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China will not set a target to double gross domestic product (GDP) from 2021, a senior Communist Party official said on Thursday, as top leaders look to high-quality growth in the long term.
Yang Weimin, vice minister of the Office of the Central Leading Group on Financial and Economic Affairs, told a news conference the government will not solely pursue economic growth and will emphasize the quality of its growth.
A shift away from the kinds of ambitious long-term growth targets Chinese policymakers have set around key leadership summits would be a departure from past practice and mark a new strategy for longer-term economic development.
China aims to double GDP and per capita income by 2020 from 2010 levels, a target set in 2012, and growth is on track to hit those goals.
The International Monetary Fund (IMF) and many economists have urged Beijing to lower or do away with official growth targets altogether to reduce the country's reliance on debt-fueled stimulus and get higher quality growth.
In the opening speech of a key twice-a-decade Communist Party Congress this week, President Xi Jinping said China would deepen economic and financial reforms and further open its markets to foreign investors as it looks to move from high-speed to high-quality growth.
Xi set bold long-term goals for China's development, envisioning it as a modern socialist country by 2035, and a modern socialist "strong power" with leading influence on the world stage by 2050.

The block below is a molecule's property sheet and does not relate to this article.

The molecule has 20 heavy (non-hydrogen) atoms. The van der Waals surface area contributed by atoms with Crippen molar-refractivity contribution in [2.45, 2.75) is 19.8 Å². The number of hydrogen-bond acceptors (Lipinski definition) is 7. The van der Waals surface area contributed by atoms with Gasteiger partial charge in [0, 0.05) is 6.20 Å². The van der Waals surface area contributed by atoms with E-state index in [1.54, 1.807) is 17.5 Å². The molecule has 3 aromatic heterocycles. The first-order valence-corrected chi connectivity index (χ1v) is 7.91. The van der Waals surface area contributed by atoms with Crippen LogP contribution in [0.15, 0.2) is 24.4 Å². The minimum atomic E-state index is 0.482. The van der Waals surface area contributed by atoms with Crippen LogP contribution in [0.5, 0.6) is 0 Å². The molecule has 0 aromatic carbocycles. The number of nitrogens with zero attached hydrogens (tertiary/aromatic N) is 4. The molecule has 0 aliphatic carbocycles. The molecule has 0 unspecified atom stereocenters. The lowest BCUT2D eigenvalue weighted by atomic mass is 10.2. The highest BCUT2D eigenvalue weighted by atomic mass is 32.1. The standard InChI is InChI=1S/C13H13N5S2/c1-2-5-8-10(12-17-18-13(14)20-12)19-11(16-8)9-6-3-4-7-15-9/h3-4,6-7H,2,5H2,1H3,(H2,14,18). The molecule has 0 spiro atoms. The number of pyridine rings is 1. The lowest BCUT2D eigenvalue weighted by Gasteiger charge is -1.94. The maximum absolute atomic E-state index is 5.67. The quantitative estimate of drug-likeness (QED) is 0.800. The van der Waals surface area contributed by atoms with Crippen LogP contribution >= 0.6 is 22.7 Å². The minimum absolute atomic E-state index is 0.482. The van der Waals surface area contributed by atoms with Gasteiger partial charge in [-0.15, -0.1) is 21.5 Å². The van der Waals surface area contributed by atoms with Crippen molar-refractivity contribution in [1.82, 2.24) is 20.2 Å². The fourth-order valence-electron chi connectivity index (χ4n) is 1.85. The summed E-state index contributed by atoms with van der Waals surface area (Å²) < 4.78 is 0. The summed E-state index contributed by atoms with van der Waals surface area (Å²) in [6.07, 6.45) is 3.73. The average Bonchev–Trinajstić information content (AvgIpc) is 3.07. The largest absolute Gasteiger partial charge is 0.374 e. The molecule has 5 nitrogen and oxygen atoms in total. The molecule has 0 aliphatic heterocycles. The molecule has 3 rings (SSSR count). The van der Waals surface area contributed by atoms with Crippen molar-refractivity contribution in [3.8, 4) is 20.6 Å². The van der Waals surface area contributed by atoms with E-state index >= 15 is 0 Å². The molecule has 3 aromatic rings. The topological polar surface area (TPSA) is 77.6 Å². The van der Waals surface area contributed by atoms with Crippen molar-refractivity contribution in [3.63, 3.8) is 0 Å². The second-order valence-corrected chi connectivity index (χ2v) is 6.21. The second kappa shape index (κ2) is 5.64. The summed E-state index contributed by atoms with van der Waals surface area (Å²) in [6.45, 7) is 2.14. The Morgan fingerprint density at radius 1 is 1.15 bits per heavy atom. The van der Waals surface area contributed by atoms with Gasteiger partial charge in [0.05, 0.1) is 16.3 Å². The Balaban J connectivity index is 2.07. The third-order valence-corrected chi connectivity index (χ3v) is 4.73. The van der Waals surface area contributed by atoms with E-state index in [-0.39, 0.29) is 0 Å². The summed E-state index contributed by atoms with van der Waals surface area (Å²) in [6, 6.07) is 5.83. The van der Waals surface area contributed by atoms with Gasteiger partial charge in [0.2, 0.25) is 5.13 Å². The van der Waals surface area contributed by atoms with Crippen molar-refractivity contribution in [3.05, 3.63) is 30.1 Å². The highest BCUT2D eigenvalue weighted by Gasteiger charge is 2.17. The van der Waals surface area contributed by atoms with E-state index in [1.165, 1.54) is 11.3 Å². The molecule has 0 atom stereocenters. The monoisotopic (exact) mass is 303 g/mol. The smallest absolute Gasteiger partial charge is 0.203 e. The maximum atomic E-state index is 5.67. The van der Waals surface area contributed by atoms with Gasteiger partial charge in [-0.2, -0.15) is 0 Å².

However, this week's congress did not include any public announcements about new economic growth targets. Some analysts believe the government will continue to set annual growth targets through to 2020.
Yang said China will focus on preventing "major risks" in the economy, fighting poverty and pollution by 2020, and that the party congress will no longer set a target to double GDP from 2021.
"The main contradiction of our society has changed and our country's economic development has been shifted to high-quality growth from high-speed growth," Yang said.
"We will not solely pursue economic growth, but will achieve growth by enhancing quality, efficiency and changing growth drivers."
China's economy will likely grow 6.8 percent in 2017, topping the state target and accelerating for the first time in seven years, a Reuters poll showed, as Beijing walks a tightrope by containing debt and property risks without stunting economic growth.
China's growth target for this year is around 6.5 percent and some analysts expect the government to keep the target in 2018.